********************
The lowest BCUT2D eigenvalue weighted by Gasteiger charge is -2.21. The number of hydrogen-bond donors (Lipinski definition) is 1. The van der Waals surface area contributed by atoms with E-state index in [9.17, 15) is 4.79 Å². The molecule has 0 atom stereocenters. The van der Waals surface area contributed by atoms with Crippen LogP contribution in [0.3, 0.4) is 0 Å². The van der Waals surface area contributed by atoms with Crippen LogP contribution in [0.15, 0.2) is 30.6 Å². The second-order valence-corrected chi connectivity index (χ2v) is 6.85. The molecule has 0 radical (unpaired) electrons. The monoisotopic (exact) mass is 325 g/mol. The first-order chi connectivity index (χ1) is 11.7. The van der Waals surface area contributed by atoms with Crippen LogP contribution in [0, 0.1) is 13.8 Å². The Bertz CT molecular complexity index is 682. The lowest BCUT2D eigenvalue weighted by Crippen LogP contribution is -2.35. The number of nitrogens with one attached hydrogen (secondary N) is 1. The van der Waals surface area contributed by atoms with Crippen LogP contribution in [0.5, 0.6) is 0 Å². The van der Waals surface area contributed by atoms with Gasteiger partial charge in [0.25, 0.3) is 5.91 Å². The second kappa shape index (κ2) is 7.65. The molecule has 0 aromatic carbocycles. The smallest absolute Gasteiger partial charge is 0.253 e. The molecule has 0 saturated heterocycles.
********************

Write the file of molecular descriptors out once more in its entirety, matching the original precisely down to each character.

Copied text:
The lowest BCUT2D eigenvalue weighted by Gasteiger charge is -2.21. The number of hydrogen-bond donors (Lipinski definition) is 1. The van der Waals surface area contributed by atoms with E-state index in [9.17, 15) is 4.79 Å². The molecule has 0 atom stereocenters. The van der Waals surface area contributed by atoms with Crippen LogP contribution in [0.3, 0.4) is 0 Å². The van der Waals surface area contributed by atoms with Crippen LogP contribution in [0.15, 0.2) is 30.6 Å². The second-order valence-corrected chi connectivity index (χ2v) is 6.85. The molecule has 0 radical (unpaired) electrons. The monoisotopic (exact) mass is 325 g/mol. The first-order chi connectivity index (χ1) is 11.7. The van der Waals surface area contributed by atoms with Crippen LogP contribution in [0, 0.1) is 13.8 Å². The Bertz CT molecular complexity index is 682. The lowest BCUT2D eigenvalue weighted by Crippen LogP contribution is -2.35. The number of nitrogens with one attached hydrogen (secondary N) is 1. The van der Waals surface area contributed by atoms with Crippen LogP contribution in [0.5, 0.6) is 0 Å². The van der Waals surface area contributed by atoms with Gasteiger partial charge in [0.25, 0.3) is 5.91 Å². The second kappa shape index (κ2) is 7.65. The molecule has 0 aromatic carbocycles. The smallest absolute Gasteiger partial charge is 0.253 e. The molecule has 0 saturated heterocycles.